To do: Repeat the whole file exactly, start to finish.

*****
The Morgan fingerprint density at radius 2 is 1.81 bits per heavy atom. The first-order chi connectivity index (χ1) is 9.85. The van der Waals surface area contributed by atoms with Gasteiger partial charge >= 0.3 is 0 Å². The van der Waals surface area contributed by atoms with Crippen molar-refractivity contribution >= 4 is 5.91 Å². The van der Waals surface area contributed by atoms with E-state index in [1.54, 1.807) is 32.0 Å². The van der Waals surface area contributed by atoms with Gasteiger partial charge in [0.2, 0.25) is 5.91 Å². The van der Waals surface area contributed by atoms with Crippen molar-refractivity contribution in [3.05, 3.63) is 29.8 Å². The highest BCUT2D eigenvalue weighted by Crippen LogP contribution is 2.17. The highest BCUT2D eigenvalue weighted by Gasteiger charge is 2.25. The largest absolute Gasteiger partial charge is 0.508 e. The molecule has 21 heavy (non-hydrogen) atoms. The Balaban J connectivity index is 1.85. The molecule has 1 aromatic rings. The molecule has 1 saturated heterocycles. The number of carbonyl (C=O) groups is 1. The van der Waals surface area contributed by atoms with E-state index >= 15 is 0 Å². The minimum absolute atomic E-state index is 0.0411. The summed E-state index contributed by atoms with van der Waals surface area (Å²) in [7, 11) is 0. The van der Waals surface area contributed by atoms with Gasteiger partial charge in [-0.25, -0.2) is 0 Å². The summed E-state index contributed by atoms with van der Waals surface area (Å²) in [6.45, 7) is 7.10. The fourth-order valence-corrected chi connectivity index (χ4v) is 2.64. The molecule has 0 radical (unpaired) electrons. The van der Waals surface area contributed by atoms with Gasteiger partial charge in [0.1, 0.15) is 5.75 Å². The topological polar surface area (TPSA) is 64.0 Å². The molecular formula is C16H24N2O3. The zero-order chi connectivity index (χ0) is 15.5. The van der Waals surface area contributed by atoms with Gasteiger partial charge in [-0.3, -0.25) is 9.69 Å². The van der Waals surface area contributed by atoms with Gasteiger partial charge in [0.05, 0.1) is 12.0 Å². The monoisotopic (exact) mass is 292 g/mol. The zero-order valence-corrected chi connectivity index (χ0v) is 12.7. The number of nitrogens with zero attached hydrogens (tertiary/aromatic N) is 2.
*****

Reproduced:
The Morgan fingerprint density at radius 2 is 1.81 bits per heavy atom. The first-order chi connectivity index (χ1) is 9.85. The van der Waals surface area contributed by atoms with Gasteiger partial charge >= 0.3 is 0 Å². The van der Waals surface area contributed by atoms with Crippen molar-refractivity contribution >= 4 is 5.91 Å². The van der Waals surface area contributed by atoms with E-state index in [1.54, 1.807) is 32.0 Å². The van der Waals surface area contributed by atoms with Gasteiger partial charge in [0.2, 0.25) is 5.91 Å². The van der Waals surface area contributed by atoms with Crippen molar-refractivity contribution in [3.05, 3.63) is 29.8 Å². The highest BCUT2D eigenvalue weighted by Crippen LogP contribution is 2.17. The highest BCUT2D eigenvalue weighted by Gasteiger charge is 2.25. The largest absolute Gasteiger partial charge is 0.508 e. The molecule has 21 heavy (non-hydrogen) atoms. The Balaban J connectivity index is 1.85. The molecule has 1 aromatic rings. The molecule has 1 saturated heterocycles. The number of carbonyl (C=O) groups is 1. The van der Waals surface area contributed by atoms with E-state index >= 15 is 0 Å². The minimum absolute atomic E-state index is 0.0411. The summed E-state index contributed by atoms with van der Waals surface area (Å²) in [7, 11) is 0. The van der Waals surface area contributed by atoms with Gasteiger partial charge in [-0.25, -0.2) is 0 Å². The summed E-state index contributed by atoms with van der Waals surface area (Å²) in [6.45, 7) is 7.10. The fourth-order valence-corrected chi connectivity index (χ4v) is 2.64. The molecule has 0 radical (unpaired) electrons. The van der Waals surface area contributed by atoms with Gasteiger partial charge in [0.1, 0.15) is 5.75 Å². The topological polar surface area (TPSA) is 64.0 Å². The molecular formula is C16H24N2O3. The zero-order chi connectivity index (χ0) is 15.5. The van der Waals surface area contributed by atoms with Gasteiger partial charge in [-0.3, -0.25) is 9.69 Å². The van der Waals surface area contributed by atoms with Gasteiger partial charge in [0.05, 0.1) is 12.0 Å². The monoisotopic (exact) mass is 292 g/mol. The zero-order valence-corrected chi connectivity index (χ0v) is 12.7. The number of nitrogens with zero attached hydrogens (tertiary/aromatic N) is 2.